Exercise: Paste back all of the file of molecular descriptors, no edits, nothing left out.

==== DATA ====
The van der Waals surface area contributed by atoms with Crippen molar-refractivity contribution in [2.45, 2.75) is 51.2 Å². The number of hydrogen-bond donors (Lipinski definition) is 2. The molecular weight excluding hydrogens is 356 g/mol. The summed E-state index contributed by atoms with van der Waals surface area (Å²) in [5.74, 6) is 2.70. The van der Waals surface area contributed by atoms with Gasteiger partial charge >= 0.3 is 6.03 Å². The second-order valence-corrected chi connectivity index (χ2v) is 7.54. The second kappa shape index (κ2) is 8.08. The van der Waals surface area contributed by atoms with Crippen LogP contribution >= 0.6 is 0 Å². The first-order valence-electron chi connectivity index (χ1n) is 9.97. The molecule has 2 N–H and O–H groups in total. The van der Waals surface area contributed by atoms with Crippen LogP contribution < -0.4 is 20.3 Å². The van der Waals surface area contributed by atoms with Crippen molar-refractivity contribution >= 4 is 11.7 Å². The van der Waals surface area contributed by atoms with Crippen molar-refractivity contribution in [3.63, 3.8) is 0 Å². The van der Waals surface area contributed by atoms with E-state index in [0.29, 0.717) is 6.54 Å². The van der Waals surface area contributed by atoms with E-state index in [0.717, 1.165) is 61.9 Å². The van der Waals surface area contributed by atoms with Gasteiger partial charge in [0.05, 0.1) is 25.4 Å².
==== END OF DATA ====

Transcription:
The van der Waals surface area contributed by atoms with Crippen molar-refractivity contribution in [2.45, 2.75) is 51.2 Å². The number of hydrogen-bond donors (Lipinski definition) is 2. The molecular weight excluding hydrogens is 356 g/mol. The summed E-state index contributed by atoms with van der Waals surface area (Å²) in [5.74, 6) is 2.70. The van der Waals surface area contributed by atoms with Gasteiger partial charge >= 0.3 is 6.03 Å². The second-order valence-corrected chi connectivity index (χ2v) is 7.54. The second kappa shape index (κ2) is 8.08. The van der Waals surface area contributed by atoms with Crippen LogP contribution >= 0.6 is 0 Å². The first-order valence-electron chi connectivity index (χ1n) is 9.97. The molecule has 2 N–H and O–H groups in total. The van der Waals surface area contributed by atoms with Crippen LogP contribution < -0.4 is 20.3 Å². The van der Waals surface area contributed by atoms with Crippen molar-refractivity contribution >= 4 is 11.7 Å². The van der Waals surface area contributed by atoms with Crippen molar-refractivity contribution in [3.63, 3.8) is 0 Å². The van der Waals surface area contributed by atoms with E-state index in [0.29, 0.717) is 6.54 Å². The van der Waals surface area contributed by atoms with E-state index in [0.717, 1.165) is 61.9 Å². The van der Waals surface area contributed by atoms with Gasteiger partial charge in [0.05, 0.1) is 25.4 Å².